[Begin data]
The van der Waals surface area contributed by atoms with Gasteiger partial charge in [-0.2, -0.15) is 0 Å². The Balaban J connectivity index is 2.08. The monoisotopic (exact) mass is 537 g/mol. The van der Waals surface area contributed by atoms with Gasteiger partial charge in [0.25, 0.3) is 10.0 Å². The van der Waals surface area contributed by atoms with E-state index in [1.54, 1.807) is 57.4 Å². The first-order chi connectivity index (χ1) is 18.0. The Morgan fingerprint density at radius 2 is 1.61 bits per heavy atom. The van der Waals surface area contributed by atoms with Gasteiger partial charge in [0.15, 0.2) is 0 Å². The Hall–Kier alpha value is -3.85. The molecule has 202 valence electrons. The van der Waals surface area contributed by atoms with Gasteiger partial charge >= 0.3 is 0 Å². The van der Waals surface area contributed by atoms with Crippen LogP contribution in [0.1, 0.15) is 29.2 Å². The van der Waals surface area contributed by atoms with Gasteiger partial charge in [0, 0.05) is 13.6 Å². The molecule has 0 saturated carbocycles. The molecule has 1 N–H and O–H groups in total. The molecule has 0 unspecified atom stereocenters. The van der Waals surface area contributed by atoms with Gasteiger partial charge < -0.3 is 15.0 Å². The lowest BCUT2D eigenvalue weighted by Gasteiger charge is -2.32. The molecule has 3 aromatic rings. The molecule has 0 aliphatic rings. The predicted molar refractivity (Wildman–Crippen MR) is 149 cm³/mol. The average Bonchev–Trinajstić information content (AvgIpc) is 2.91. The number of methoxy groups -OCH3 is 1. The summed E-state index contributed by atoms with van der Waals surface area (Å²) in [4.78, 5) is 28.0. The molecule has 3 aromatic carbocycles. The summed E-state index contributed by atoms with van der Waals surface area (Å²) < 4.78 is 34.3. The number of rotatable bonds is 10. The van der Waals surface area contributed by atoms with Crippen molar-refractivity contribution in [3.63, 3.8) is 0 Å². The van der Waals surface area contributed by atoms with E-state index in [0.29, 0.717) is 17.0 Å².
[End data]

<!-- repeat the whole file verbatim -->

The van der Waals surface area contributed by atoms with Gasteiger partial charge in [-0.2, -0.15) is 0 Å². The Balaban J connectivity index is 2.08. The monoisotopic (exact) mass is 537 g/mol. The van der Waals surface area contributed by atoms with Gasteiger partial charge in [0.25, 0.3) is 10.0 Å². The van der Waals surface area contributed by atoms with E-state index in [1.54, 1.807) is 57.4 Å². The first-order chi connectivity index (χ1) is 18.0. The Morgan fingerprint density at radius 2 is 1.61 bits per heavy atom. The van der Waals surface area contributed by atoms with Gasteiger partial charge in [0.15, 0.2) is 0 Å². The Hall–Kier alpha value is -3.85. The molecule has 202 valence electrons. The van der Waals surface area contributed by atoms with Gasteiger partial charge >= 0.3 is 0 Å². The van der Waals surface area contributed by atoms with Crippen LogP contribution in [0.1, 0.15) is 29.2 Å². The van der Waals surface area contributed by atoms with Gasteiger partial charge in [0, 0.05) is 13.6 Å². The molecule has 0 saturated carbocycles. The molecule has 1 N–H and O–H groups in total. The molecule has 0 unspecified atom stereocenters. The van der Waals surface area contributed by atoms with Gasteiger partial charge < -0.3 is 15.0 Å². The lowest BCUT2D eigenvalue weighted by Gasteiger charge is -2.32. The molecule has 3 aromatic rings. The molecule has 0 aliphatic rings. The predicted molar refractivity (Wildman–Crippen MR) is 149 cm³/mol. The average Bonchev–Trinajstić information content (AvgIpc) is 2.91. The number of methoxy groups -OCH3 is 1. The summed E-state index contributed by atoms with van der Waals surface area (Å²) in [4.78, 5) is 28.0. The molecule has 3 aromatic carbocycles. The summed E-state index contributed by atoms with van der Waals surface area (Å²) < 4.78 is 34.3. The number of rotatable bonds is 10. The van der Waals surface area contributed by atoms with Crippen molar-refractivity contribution in [3.63, 3.8) is 0 Å². The van der Waals surface area contributed by atoms with E-state index in [0.29, 0.717) is 17.0 Å².